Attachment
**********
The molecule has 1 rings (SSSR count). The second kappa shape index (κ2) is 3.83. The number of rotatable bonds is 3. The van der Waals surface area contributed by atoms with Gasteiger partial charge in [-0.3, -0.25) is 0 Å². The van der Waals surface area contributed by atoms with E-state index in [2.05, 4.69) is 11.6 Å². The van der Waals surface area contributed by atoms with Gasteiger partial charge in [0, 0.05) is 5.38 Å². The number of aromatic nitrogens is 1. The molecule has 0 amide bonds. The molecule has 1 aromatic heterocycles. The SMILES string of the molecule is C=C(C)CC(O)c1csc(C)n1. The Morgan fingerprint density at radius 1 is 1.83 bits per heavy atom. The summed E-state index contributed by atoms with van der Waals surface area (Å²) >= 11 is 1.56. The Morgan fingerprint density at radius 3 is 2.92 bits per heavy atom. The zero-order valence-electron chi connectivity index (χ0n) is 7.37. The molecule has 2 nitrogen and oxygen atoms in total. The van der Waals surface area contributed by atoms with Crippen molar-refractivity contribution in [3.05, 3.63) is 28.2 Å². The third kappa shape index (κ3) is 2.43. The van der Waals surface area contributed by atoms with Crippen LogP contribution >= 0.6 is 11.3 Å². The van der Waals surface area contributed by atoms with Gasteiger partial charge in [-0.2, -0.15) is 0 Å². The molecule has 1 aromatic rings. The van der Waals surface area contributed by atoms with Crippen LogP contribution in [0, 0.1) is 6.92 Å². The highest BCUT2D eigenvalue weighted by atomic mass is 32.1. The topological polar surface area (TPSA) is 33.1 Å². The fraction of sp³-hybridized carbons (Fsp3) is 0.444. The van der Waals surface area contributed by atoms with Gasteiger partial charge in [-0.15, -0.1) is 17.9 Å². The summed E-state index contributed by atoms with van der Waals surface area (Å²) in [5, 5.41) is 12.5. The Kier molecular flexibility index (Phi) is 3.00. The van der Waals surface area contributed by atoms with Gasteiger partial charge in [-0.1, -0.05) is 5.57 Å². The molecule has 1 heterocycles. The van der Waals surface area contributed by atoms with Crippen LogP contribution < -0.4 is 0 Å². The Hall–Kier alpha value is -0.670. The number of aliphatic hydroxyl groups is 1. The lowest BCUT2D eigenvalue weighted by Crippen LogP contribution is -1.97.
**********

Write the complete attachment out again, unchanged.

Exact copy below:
The molecule has 1 rings (SSSR count). The second kappa shape index (κ2) is 3.83. The number of rotatable bonds is 3. The van der Waals surface area contributed by atoms with Gasteiger partial charge in [-0.3, -0.25) is 0 Å². The van der Waals surface area contributed by atoms with E-state index in [2.05, 4.69) is 11.6 Å². The van der Waals surface area contributed by atoms with Gasteiger partial charge in [0, 0.05) is 5.38 Å². The number of aromatic nitrogens is 1. The molecule has 0 amide bonds. The molecule has 1 aromatic heterocycles. The SMILES string of the molecule is C=C(C)CC(O)c1csc(C)n1. The Morgan fingerprint density at radius 1 is 1.83 bits per heavy atom. The summed E-state index contributed by atoms with van der Waals surface area (Å²) >= 11 is 1.56. The Morgan fingerprint density at radius 3 is 2.92 bits per heavy atom. The zero-order valence-electron chi connectivity index (χ0n) is 7.37. The molecule has 2 nitrogen and oxygen atoms in total. The van der Waals surface area contributed by atoms with Crippen molar-refractivity contribution in [3.05, 3.63) is 28.2 Å². The third kappa shape index (κ3) is 2.43. The van der Waals surface area contributed by atoms with Crippen LogP contribution >= 0.6 is 11.3 Å². The van der Waals surface area contributed by atoms with Gasteiger partial charge in [-0.2, -0.15) is 0 Å². The molecule has 1 aromatic rings. The van der Waals surface area contributed by atoms with Crippen LogP contribution in [0, 0.1) is 6.92 Å². The highest BCUT2D eigenvalue weighted by atomic mass is 32.1. The topological polar surface area (TPSA) is 33.1 Å². The fraction of sp³-hybridized carbons (Fsp3) is 0.444. The van der Waals surface area contributed by atoms with Gasteiger partial charge in [-0.15, -0.1) is 17.9 Å². The summed E-state index contributed by atoms with van der Waals surface area (Å²) in [5, 5.41) is 12.5. The Kier molecular flexibility index (Phi) is 3.00. The van der Waals surface area contributed by atoms with Gasteiger partial charge in [-0.1, -0.05) is 5.57 Å². The molecule has 1 heterocycles. The van der Waals surface area contributed by atoms with Crippen LogP contribution < -0.4 is 0 Å². The Hall–Kier alpha value is -0.670. The number of aliphatic hydroxyl groups is 1. The lowest BCUT2D eigenvalue weighted by Crippen LogP contribution is -1.97.